The Officer January/February 2011 : Page 16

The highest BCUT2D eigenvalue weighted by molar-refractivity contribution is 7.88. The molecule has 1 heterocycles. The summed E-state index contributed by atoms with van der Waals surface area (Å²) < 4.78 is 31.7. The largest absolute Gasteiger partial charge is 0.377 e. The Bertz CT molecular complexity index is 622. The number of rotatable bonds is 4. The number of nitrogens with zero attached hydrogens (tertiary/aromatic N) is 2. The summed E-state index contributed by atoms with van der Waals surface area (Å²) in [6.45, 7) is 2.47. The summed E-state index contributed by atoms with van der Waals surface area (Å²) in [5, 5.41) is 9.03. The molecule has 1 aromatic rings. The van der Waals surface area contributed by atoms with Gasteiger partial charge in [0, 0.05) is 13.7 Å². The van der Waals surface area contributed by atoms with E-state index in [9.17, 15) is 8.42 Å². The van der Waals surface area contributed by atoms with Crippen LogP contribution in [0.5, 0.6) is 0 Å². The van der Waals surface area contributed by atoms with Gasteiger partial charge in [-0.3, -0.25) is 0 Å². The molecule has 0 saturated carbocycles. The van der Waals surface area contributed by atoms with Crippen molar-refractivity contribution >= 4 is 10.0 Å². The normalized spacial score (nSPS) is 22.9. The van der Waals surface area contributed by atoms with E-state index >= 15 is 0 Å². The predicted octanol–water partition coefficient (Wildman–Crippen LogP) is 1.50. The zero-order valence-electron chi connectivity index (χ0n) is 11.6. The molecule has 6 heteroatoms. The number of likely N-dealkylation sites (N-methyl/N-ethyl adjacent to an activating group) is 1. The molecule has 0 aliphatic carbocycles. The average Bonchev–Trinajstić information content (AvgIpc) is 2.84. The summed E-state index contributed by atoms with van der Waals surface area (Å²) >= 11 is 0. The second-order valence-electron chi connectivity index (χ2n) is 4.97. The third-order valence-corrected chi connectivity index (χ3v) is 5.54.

capitol Hill connection Deficit Deliberations Capt Marshall a. hanson, Usnr (ret.) roa DireCtor of legislation Defense Department is viewed as bill payer. l-Qaeda might have promised death to the United Stated by a thousand cuts, but the deficit budget is more likely to hollow out U.S. national security than terrorist explosives. A number of groups have looked hungrily at the Department of Defense (DoD) budget as a means of offsetting soaring expenditures. President Barack Obama’s 18-member bi-partisan National Commission on Fiscal Responsibility and Reform called for a “cut in all excess spending” in its formal report released Dec. 1, 2010. It recommended $200 billion in cuts by 2015, half of which would come from defense. The $100 billion in defense savings would come from the following proposed actions, with savings noted in parentheses: • Freeze federal salaries, bonuses, and other DoD compensation for three years ($5.3 billion). • Freeze noncombat military pay at 2011 pay rate for three years ($9.2 billion). • Double defense contracting cuts proposed by Defense Secretary Robert Gates ($5.4 billion). • Reduce procurement by 15 percent ($20 billion), including ending V-22 Osprey procurement ($1.1 billion) and canceling the expeditionary fighting vehicle ($0.65 billion), substitute F-16 and F/A-18E aircraft for half of the Air Force’s and Navy’s planned F-35s ($2.3 billion), and cancel the Marine Corps’ F-35 ($3.9 billion), the Navy’s Future Maritime Prepositioning Force ($1 billion), joint light-tactical vehicle, ground combat vehicle, joint tactical radio ($2.3 billion), and “other procurement” ($8.5 billion). • Reduce overseas bases by one-third ($8.5 billion). • Modernize Tricare ($6 billion). • Replace military personnel performing commercial activities with civilians ($5.4 billion). • Reduce spending on research, development, test and evaluation by 10 percent ($7 billion). • Reduce spending on base support ($2 billion). • Reduce spending on facilities maintenance ($1.4 billion). • Consolidate DoD’s retail activities ($800 million). • Integrate children of military personnel into local schools in the United States ($1.1 billion). A 19-member Bipartisan Policy Center task force, noting that defense totals 20 percent of federal spending, recommended 16 the a five-year freeze in the Pentagon’s discretionary spending. This included “streamlining military end-strength, prioritizing defense investment, maintaining intelligence capabilities at a reduced cost, reforming military health care, and applying the savings from Mr. Gates’ efforts to deficit reduction.” Another group, the Strauss Military Reform Project at the Center for Defense Information, wants to start with fundamentals. Winslow Wheeler, project director, explained in an opinion column in Politico that the Pentagon doesn’t have a workable accounting system, so it doesn’t know the actual costs of weapon development, and you can’t reform spending if you don’t know what you spend. “The only jolt that could shock this broken system into reform is less money,” he wrote. Even more opinions were expressed during a Cato forum on Deficits and Defense. Dr. Loren B. Thompson, Lexington Institute’s chief operating officer, said that while it’s easier to cut weapons systems instead of benefits, the result can be negative as well. Benjamin Friedman, a Cato research fellow, suggested changing strategies: Do less to cost less, rather than conducting the same missions with fewer dollars as was done in the past. panelist Rep. Barney Frank (D–Mass.) urged a redefinition of national security, saying that troops shouldn’t be peacekeepers and defense should be cut. In June, Rep. Frank’s Sustainable Defense Task Force suggested sizeable defense cuts . (See “Frank Report Cuts Defense Deep,” The Officer, September–October 2010.) Ironically, Mr. Gates, the only agency head to publicly seek $100 billion in savings, could lose the earnings from these efficiencies by efforts in Congress to offset the deficit or provide a windfall for domestic spending. The greatest motivator for change in how Congress spends money, however, was last November’s election. Surviving representatives and new members understand that voters want to reduce spending. Party differences, as well as intraparty disagreement, will impact where Congress makes budget cuts. Don’t be surprised to see a clash between pro-defense and fiscal hawk Republicans, who champion deficit reduction to the extent of cutting back the military.  Andrew Gonyea, ROA’s assistant communications director, contributed to this report. O fficer / J anuary –f ebruary 2011

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